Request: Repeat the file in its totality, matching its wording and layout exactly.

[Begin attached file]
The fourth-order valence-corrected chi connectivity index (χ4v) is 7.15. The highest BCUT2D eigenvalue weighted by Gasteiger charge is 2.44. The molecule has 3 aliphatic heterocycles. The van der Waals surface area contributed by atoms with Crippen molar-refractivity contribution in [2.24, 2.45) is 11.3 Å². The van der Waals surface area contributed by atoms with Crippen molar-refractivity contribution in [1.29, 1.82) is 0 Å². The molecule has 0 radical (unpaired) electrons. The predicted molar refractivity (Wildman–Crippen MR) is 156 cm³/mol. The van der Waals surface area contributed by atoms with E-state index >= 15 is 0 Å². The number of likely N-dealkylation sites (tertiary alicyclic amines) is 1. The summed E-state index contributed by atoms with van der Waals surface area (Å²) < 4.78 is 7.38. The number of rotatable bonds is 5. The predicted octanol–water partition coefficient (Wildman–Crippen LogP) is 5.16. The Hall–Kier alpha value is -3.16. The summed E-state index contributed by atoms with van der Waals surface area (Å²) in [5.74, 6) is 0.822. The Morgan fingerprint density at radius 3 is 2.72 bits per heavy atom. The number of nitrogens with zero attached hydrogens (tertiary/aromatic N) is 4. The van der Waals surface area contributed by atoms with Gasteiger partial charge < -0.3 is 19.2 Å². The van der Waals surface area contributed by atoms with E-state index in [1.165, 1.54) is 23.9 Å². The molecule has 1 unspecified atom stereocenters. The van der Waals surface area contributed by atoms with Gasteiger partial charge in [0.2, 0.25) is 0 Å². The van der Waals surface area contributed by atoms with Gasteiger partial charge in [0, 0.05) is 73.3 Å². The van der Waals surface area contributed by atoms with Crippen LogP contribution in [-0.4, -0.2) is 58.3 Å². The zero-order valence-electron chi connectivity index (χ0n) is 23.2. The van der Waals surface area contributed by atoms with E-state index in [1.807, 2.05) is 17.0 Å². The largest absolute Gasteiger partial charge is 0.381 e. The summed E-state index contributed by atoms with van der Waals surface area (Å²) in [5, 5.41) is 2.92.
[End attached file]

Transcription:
The fourth-order valence-corrected chi connectivity index (χ4v) is 7.15. The highest BCUT2D eigenvalue weighted by Gasteiger charge is 2.44. The molecule has 3 aliphatic heterocycles. The van der Waals surface area contributed by atoms with Crippen molar-refractivity contribution in [2.24, 2.45) is 11.3 Å². The van der Waals surface area contributed by atoms with Crippen molar-refractivity contribution in [1.29, 1.82) is 0 Å². The molecule has 0 radical (unpaired) electrons. The predicted molar refractivity (Wildman–Crippen MR) is 156 cm³/mol. The van der Waals surface area contributed by atoms with E-state index >= 15 is 0 Å². The number of likely N-dealkylation sites (tertiary alicyclic amines) is 1. The summed E-state index contributed by atoms with van der Waals surface area (Å²) < 4.78 is 7.38. The number of rotatable bonds is 5. The predicted octanol–water partition coefficient (Wildman–Crippen LogP) is 5.16. The Hall–Kier alpha value is -3.16. The summed E-state index contributed by atoms with van der Waals surface area (Å²) in [5.74, 6) is 0.822. The Morgan fingerprint density at radius 3 is 2.72 bits per heavy atom. The number of nitrogens with zero attached hydrogens (tertiary/aromatic N) is 4. The van der Waals surface area contributed by atoms with Gasteiger partial charge < -0.3 is 19.2 Å². The van der Waals surface area contributed by atoms with E-state index in [1.165, 1.54) is 23.9 Å². The molecule has 1 unspecified atom stereocenters. The van der Waals surface area contributed by atoms with Gasteiger partial charge in [0.2, 0.25) is 0 Å². The van der Waals surface area contributed by atoms with Gasteiger partial charge in [0, 0.05) is 73.3 Å². The van der Waals surface area contributed by atoms with Crippen LogP contribution in [-0.4, -0.2) is 58.3 Å². The zero-order valence-electron chi connectivity index (χ0n) is 23.2. The van der Waals surface area contributed by atoms with E-state index in [1.807, 2.05) is 17.0 Å². The largest absolute Gasteiger partial charge is 0.381 e. The summed E-state index contributed by atoms with van der Waals surface area (Å²) in [5, 5.41) is 2.92.